Monthly Archives: December 2015

Happy New Year !!

Contributed by Robin Jones It’s New Year’s Eve! As a child I couldn’t wait to see if I could stay awake long enough to celebrate the turning of the clock from 11:59 pm to 12:00 am. I would always have 1 party popper left over from the 4th of July that I could pull the string on […]

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Immunotherapy

Contributed by Carol Huang The recent news about former president Jimmy Carter’s cancer has stopped spreading and is “responding well to treatment,” has drawn great attention to immunotherapy. Carter, 91, announced in August that four spots of cancer, melanoma had spread to his brain. Then in early December he was told that recent tests have […]

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Persistant Bacteria

Contributed by Bart C. Weimer, Ph.D. Food microbiologists have wrestled with the concept of non-culturable bacteria (NCB). It is well accepted in environmental microbiology the NCB are common. The expanded importance of the gut microbiome has raised this issue to the forefront. The implications of NCB for food safety are extensive. If bacteria become NC […]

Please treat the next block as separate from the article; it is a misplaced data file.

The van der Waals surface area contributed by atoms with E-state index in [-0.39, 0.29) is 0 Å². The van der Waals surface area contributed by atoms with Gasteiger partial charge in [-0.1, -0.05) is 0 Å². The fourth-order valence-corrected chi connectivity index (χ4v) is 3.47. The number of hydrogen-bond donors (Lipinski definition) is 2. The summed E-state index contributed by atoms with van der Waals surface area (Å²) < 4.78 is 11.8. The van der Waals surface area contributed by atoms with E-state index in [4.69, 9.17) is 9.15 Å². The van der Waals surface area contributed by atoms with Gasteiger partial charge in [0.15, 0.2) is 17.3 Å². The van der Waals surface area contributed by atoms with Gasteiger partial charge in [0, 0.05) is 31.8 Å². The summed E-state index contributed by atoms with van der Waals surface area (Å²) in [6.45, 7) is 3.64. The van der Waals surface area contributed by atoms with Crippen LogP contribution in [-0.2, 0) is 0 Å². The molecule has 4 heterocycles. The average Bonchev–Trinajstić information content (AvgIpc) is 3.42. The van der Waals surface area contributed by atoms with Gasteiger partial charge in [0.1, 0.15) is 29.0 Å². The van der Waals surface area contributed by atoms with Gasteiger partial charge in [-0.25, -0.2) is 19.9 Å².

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Pharmacomicrobiomics

Contributed by Ning Chin The U.S. National Institutes of Health has devoted a considerable amount of research funds on the Human Microbiome Project. Since 2008, a lot of research was done to identify the species of bacteria existing on the human body. Human microbiome is defined as the community of bacteria that coexist with humans […]

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Helicobacter pylori and peptic ulcers

Contributed by Roberto Torres Helicobacter pylori is a gram negative bacterium which colonizes the human gastric mucosa. In the 1980’s, through biopsies and histological observations, Doctors Robin Warren and Barry Marshall proposed that peptic ulcers were caused by a gastric epithelial infection by a similar Campylobacter bacterium, and now we classify it as Helicobacter. This proposal […]

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